Wednesday, January 11, 2012

Plank Variations and Back Extensions

I am working on core muscle strength.  I wrote about why here.  What do I do?

Although sit-ups are the most classic abdominal exercise, they can hurt the back or neck.  Current trends recommend starting with the "Plank" exercises.

The basic plank looks like this: basically balancing on toes and elbows.  To be safe be sure to do four things.
  1. Do not lift the head up and look forward.  Position your neck flat, in line with your spine.
  2. Slightly tighten your glutes.  (Squeeze your tushy.)  You want your back flat, but the abdominal muscles alone are lousy at keeping your lower back flat and spine safe.  A happy and healthy lower back needs support the glutes in any strenuous position.  (Try noticing the difference tightening your glutes just when standing still and holding something heavy).
  3. Tighten your abdomen.  (Suck in your tummy.)  This also helps support your spine.  No need to do a complete stomach vacuum unless you like that.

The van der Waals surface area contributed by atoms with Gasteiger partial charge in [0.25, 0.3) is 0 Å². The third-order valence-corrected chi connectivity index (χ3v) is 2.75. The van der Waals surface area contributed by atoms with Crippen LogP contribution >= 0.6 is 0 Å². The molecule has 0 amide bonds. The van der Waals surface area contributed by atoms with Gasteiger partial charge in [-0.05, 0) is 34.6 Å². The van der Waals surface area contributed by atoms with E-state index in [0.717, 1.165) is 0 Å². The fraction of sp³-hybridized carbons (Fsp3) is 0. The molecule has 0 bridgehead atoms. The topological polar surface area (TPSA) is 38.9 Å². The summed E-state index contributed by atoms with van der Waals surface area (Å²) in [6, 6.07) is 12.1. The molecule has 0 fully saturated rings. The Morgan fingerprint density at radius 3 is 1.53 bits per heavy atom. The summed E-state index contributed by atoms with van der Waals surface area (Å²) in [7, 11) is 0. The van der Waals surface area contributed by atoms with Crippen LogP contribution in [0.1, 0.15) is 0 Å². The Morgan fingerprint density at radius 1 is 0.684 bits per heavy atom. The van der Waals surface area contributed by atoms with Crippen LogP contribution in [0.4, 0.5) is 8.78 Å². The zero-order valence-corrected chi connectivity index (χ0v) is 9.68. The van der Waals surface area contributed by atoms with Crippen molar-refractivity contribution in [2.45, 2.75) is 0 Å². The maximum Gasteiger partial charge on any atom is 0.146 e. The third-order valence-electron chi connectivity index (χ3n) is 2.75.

4. Tense your lower trapezius to lower your shoulder blades down from your shoulders towards your pelvis.  Imagine your scapulae are part of your abdominal core.

There is more to it once you get used to those fundamentals.  (If it is too difficult, try with your knees down.)

Once you can do the basic plank for a bit, try some variations.  This video shows a bunch.  I like the ones where I have motions to count: with the basic plank moving from elbows to hands and back down, and with the side plank moving hips as high as I can and then down.  I also do the ones with moving one knee forward at a time since that gives me something else to count.

I also do back extensions since these strengthen the paraspinal and intraspinal muscles more than plank variations.  The same four tips above keep this exercise safe with no tweaking of the neck or rounding of the back.

For the back extensions, since I do not own a fancy weight bench with ankle supports I keep a belt looped around the bench and hook my ankles under the belt.  Or I lay on an exercise ball and brace my feet under a chin-up bar placed in a doorway a few inches off the ground.

Some day I'll get bored of planks.  Here seven other abdominal exercises that look fun and emphasize the obliques.

A final warning: none of these exercises work as they should without the ability to activate your lower trapezius muscles.  This comes through stretching.  I'll write about my new stretching routine in a later blog post.

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